Gold News

Gold Ends Week Unchanged as Central Banks Sign New Sales Agreement

From Chris Mullen at

Gold traded mostly lower in Asia and London on Friday, rising to see a $3.90 gain at $964.90 before better than expected US jobs data was released at 08:30 EST.

The Bureau of Labor Studies net birth/death adjustment for new businesses added 32,000 payrolls to July's data. Overall, the Unemployment Rate finally ticked down for the first time in 15 months.

The average work week was up, and average earnings also beat expectations. Payrolls have still fallen for the past 19 straight months and about 6.7 million jobs have been lost since December of 2007.

Oil opened higher on that better than expected jobs data, but it soon erased its gains and turned lower after the US Dollar index reversed its recent trend of only rising on cash-raising and safe-haven moves, and instead rose today on the improving economic outlook of the US.

Most of the Dollar index’s gains came versus the Japanese Yen, however, as traders sold the Yen in order to speculate on higher yielding assets.

Treasuries fell markedly and the Dow, Nasdaq, and S&P rose over 1% on the better than expected jobs data that raised hopes over the future health of the economy.

The Gold Price quickly tumbled to $953 as the Dollar and stocks rose on the jobs data, bouncing only to fall off into the close again and end with a loss of 0.4% for the day.

The 16 signatories of the 2004 Central Bank Gold Agreement meanwhile signed a new 5-year deal, agreeing to cap their annual gold sales at 400 tonnes – down from the previous Agreement's ceiling of 500 tonnes.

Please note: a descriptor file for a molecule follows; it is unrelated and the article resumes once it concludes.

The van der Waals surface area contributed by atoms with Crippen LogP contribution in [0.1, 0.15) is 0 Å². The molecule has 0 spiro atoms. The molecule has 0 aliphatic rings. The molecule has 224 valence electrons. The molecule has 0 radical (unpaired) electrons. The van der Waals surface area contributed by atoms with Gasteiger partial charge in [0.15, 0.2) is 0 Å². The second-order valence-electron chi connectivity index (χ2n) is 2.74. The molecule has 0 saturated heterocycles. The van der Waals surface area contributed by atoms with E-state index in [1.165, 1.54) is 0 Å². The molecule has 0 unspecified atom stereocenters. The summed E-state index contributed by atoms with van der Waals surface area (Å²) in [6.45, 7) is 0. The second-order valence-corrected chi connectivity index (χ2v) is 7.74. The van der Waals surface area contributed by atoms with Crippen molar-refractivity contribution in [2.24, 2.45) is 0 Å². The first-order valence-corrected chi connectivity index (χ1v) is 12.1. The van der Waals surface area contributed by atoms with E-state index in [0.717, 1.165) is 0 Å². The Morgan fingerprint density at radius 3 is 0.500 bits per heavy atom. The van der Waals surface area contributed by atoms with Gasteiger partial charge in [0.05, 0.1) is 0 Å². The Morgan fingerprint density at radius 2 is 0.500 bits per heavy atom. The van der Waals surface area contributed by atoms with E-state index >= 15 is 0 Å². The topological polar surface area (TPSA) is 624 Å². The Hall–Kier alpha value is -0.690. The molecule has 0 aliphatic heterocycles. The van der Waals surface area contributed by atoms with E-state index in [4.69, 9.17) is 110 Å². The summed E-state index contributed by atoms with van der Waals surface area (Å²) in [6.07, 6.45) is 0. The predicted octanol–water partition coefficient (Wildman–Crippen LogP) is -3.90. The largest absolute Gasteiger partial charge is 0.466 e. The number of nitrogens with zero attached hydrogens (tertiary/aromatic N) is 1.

For the week, the Gold Price added 0.3%. Gold in Euros also rose slightly, up to €673.30 an ounce.

Silver erased overnight losses early Friday and climbed to see a gain of $0.23 at $14.89 a little after the New York opening. It also fell back for most of the rest of trade, ending the day with a gain of 0.2%, up 5.2% for the week.

Gold Mining and silver equities fell over 2% in the first hour of trade before they rebounded a bit midday, but they then fell back off in late trade and ended with about 2% losses on the day. They were unchanged for the week.

Next week’s economic highlights include US Productivity, Unit Labor Costs, and Wholesale Inventories on Tuesday, the Trade Balance, Treasury Budget, and a FOMC Rate Decision on Wednesday, Export and Import Prices, Initial Jobless Claims, Retail Sales, and Business Inventories on Thursday, and CPI, Capacity Utilization, Industrial Production, and Michigan Sentiment on Friday.

Chris Mullen is chief content manager of the GoldSeek family of websites, a leading source of gold news, comment and mining-stock data for private and institutional investors.

See the full archive of Chris Mullen articles


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